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How to test glow plugs?

How to test glow plugs?

On a diesel vehicle, the purpose of glow plugs is to... preheat the diesel-air mixture so that the vehicle starts faster. An engine that struggles to start or thick black smoke when starting can indicate worn glow plugs.

In the winter, it's important to know if your car's glow plugs are in good condition. Glow plugs wear out over time, and it's important to check them regularly to avoid difficult or impossible starts and excessive fuel consumption.

Fortunately, there are a few simple ways to tell if your glow plugs are working or not.

What are the symptoms of a bad glow plug?

If you notice any of the following symptoms, it's probably time to replace your glow plugs:

  • You're experiencing severe engine vibration;
  • Smoke, especially when the engine is cold;
  • Abnormally high oil consumption;
  • You have trouble starting;
  • Your vehicle uses a lot more fuel than usual.
  • A drop in engine performance
  • Difficulty getting up to speed

These symptoms are often associated with normal or premature glow plug wear. However, these signs of wear can also come from other mechanical parts, such as the injectors, battery or glow relay. That's why it's important to test your glow plugs to be sure.

How to test glow plugs with a multimeter?

Step 1: Remove the hood

Park the vehicle on a level surface and allow the engine to cool. Once the engine is cold, open the hood and remove the engine cover to gain access to the glow plugs.

Step 2: Locate the glow plugs

The location of the glow plugs varies by vehicle model. They are usually located near the fuel injectors.

Step 3: Set up your multimeter

You'll need a multimeter set to ohms. Place the two metal tips of the multimeter's leads in contact, read the multimeter's resistance value, and make a note of that number. You'll need it later to determine the actual resistance of the spark plugs.

Step 4: Test the battery voltage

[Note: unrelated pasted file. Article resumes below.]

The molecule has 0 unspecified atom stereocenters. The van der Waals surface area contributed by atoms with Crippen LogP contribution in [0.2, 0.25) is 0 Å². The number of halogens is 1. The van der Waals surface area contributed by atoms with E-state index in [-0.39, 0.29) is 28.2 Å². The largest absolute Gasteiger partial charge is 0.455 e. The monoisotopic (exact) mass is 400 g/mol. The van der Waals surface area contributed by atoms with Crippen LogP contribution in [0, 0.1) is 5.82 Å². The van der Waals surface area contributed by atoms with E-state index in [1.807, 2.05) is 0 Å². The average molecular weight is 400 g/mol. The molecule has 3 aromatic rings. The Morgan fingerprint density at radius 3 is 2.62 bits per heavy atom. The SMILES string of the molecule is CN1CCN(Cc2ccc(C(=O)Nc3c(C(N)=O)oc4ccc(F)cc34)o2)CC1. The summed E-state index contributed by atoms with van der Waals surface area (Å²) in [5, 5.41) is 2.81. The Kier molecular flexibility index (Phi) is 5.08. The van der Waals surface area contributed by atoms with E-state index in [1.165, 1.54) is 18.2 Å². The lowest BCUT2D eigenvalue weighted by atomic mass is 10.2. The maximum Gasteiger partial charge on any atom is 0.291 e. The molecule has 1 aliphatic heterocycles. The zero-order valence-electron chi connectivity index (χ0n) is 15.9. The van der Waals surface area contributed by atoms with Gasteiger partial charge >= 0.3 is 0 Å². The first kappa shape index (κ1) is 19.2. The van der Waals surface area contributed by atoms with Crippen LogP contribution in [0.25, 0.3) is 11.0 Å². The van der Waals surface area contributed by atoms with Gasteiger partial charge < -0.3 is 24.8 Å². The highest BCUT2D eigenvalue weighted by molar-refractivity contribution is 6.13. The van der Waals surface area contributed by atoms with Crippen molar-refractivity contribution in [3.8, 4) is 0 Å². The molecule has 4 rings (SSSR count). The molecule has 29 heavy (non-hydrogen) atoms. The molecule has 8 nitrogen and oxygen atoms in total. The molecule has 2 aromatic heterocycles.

To test a car battery, first set your multimeter to the DC voltage scale. Next, place the black multimeter lead on the negative terminal of the battery and the red lead on the positive terminal. You should see a reading of 12.5 volts when cold and 13 volts when the engine is running. If you get a reading far from these values, you have a battery or alternator problem. You don't need to replace your glow plugs.

Step 5: Disconnect the battery's negative terminal

For safety's sake, it's imperative to disconnect the battery's negative terminal when opening the hood to avoid the risk of a short circuit.

Step 6: Prepare Glow Plugs by Removing Glow Plug Cap

Once you've identified where the glow plugs are mounted, remove the connector caps to make them accessible. Each glow plug has a cap, and removing them is a fairly straightforward operation, as all you have to do is pull them up. If you notice traces of oxidation, such as rust, on the plugs, take this opportunity to clean them with a wire brush.

Step 7: Measure glow plug resistance

To check the resistance of your glow plugs, connect the black lead of your multimeter to one of the two engine grounds and the red lead of the multimeter to the top of the glow plug.

You should see a reading on your multimeter, from which you'll need to subtract the resistance reading you got from the multimeter (step 3). After the difference, the actual resistance value of each glow plug should be between 0.6 and 2 ohms.

If a glow plug has a resistance of less than 0.6 ohms, you can clean it and test it again to see if its resistance has increased. If not, replace all glow plugs.

Note: If one glow plug is not working properly, all glow plugs must be replaced.

Now you know how to test glow plugs without removing them! You will need to measure their resistance with a multimeter.

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